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PR Isfeld

Nothing real is ever ideal, and vice versa
Nothing real is ever ideal, and vice versa

“Work finally begins when the fear of doing nothing exceeds the fear of doing it badly.”

–Alain de Botton


As the old joke goes, I’ve been meaning to write a blog post about this subject, but it took me a long time to get around to it. In my case, though, it’s true. I am a longstanding practitioner of the art of procrastination. When I was a graduate student, I got a call from a former member of my programme, now working as a radio journalist, asking if I wanted to be an expert guest on his show.

“Of course,” I said, swelling with pride. Finally, someone was interested enough in my niche area of Russian politics to want to hear my wisdom about its wide-ranging implications. It would be important to manage expectations. “What would you like to focus on?”

“Well,” he said, not sounding the least bit embarrassed, “the theme of the show is procrastination.”

Gulp. Much as I hated to admit it, I was an expert on that subject too, having delayed finishing my thesis well beyond reasonable limits by that point. I did the show and was shocked by the outpouring of empathy and solidarity that came in from the audience. Lots of people procrastinate, it seems, but students, writers, and of course student-writers are particularly good at it.

At the time, I diagnosed the problem as perfectionism: most of us were used to doing well in school, to succeeding at things, and we had high standards that were harder and harder to meet as the competition got stiffer and the goals themselves became even more amorphous. Now, however, I call it what it is, i.e. fear, pure and simple.

If you haven’t yet written your novel, short story, article, thesis, or whatever, it’s still perfect. And as long as it’s not done, it might still be perfect, or at least excellent, or at a minimum, very good. It’s hard for anybody to criticize anything but your tardiness if you haven’t produced the piece yet, and most of us have a gazillion ways of justifying our delays. Procrastination can even be a form of “self-handicapping,” where people deliberately do things that will make them perform badly so they have an excuse.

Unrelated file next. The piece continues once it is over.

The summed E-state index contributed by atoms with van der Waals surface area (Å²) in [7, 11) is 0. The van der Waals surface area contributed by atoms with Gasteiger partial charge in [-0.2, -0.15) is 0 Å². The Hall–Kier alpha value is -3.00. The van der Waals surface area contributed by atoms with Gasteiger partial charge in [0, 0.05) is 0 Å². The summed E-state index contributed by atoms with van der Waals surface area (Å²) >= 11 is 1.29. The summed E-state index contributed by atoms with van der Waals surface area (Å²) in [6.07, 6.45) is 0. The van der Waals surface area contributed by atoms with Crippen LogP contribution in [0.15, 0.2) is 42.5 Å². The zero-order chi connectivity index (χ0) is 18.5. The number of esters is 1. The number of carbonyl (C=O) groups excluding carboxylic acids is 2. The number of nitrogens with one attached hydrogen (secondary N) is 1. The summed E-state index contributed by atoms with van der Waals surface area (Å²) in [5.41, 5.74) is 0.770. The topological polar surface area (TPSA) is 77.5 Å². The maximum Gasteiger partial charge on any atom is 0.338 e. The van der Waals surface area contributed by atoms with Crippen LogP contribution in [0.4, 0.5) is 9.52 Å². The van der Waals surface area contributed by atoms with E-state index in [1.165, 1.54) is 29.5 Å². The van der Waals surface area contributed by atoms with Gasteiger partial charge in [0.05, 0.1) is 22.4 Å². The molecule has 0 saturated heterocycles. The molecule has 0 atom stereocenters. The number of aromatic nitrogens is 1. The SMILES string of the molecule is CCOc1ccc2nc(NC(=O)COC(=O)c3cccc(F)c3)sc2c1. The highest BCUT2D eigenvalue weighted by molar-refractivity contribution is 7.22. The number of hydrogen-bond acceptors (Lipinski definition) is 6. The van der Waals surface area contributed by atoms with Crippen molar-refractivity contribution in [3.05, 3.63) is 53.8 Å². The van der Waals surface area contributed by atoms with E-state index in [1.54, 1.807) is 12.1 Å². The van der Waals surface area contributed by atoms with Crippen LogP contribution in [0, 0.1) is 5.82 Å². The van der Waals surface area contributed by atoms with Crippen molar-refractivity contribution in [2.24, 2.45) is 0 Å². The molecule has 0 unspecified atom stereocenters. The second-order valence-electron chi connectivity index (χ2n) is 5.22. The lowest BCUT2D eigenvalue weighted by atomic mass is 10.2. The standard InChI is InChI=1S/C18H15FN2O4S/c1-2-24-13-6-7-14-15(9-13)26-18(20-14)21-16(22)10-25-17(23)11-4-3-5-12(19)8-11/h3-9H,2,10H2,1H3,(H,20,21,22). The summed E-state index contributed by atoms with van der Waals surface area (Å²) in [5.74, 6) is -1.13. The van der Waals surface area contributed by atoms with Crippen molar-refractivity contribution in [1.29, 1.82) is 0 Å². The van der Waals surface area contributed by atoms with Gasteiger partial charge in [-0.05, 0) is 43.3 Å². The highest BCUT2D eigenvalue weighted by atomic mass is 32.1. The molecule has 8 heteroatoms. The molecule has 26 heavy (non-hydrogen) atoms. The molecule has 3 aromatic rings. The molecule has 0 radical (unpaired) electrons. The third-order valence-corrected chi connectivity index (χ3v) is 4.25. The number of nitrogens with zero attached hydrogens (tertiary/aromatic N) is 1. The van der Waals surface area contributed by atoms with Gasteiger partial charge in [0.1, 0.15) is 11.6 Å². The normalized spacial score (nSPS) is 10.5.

Does that sound familiar? Maybe you might have produced a better contest entry if you’d started work on your draft sooner, but hey, considering the amount of time you had available, what you did wasn’t that bad, right? It’s okay if the judges don’t like it since it never really represented “the real you” anyway.

The way we learn about literature and writing doesn’t always help us, either. I remember how revelatory it was when one of my writing instructors brought in the first submitted drafts of stories that had been published in their magazine. In some cases, they bore only the most general thematic resemblances to the final published versions, and it was educational to see how hard both the writers and the editors worked to coax out the final, polished versions. After going through an education system that only ever showed the published versions of things, it was exhilarating to know that other writers must also work hard and generate a lot of bad stuff before they get to the good.

So, now that I’ve finished this blog post, I have no excuse for lack of attention to my WIP…or don’t I? Maybe I need to do a little research… or review my notes… or read a craft article… or…

But then again, as one of my former professors–the one who finally dragged that thesis out of me–used to say, “nothing real is ever ideal, and vice versa.” And then he would add “so you have to get to work.”